U.S. military personnel and coalition partners used combat remotely piloted aircraft to counter the Islamic State militant organization in Raqqah, Syria, the U.S. Air Force reported Tuesday.
The aircrews flew combat RPAs such as General Atomics-built MQ-9 Reaper and MQ-1 Predator for at least 44,000 hours to get a view of the battlefield, locate the friendly forces and perform precision munition strikes through the “buddy lasing” tactic.
“Primarily, we were doing things like close air support, tactical reconnaissance and overwatch of our allies as they fought to take back the city block by block,” said Lt. Col. Nicholas, a squadron commander assigned to Air Force’s 432nd Wing.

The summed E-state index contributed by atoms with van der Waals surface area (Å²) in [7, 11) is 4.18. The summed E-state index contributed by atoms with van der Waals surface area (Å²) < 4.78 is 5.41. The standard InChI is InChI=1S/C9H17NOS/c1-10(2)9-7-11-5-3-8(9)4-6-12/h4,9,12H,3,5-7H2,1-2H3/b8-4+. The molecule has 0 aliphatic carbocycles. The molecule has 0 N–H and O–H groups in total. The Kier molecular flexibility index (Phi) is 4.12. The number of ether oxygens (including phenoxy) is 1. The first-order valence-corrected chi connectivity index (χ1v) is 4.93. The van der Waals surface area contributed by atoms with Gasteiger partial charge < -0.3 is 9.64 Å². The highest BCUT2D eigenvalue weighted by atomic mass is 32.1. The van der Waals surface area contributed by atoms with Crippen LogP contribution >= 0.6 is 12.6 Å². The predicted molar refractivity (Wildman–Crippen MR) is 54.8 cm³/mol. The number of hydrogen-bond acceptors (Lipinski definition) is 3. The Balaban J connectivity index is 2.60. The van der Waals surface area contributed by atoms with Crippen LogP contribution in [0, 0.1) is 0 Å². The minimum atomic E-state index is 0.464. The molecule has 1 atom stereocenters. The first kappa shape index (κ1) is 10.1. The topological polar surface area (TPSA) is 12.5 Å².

“What our aircraft brought that was unique to the fight was persistence,” Nicholas said of the combat RPAs.
Nicholas also cited how the use of the drones in an urban environment provided aircrews visual contact in munition strikes.
The U.S. and coalition forces liberated the city of Raqqa in October four months after they launched an effort to eliminate the militant organization’s strongholds in the city.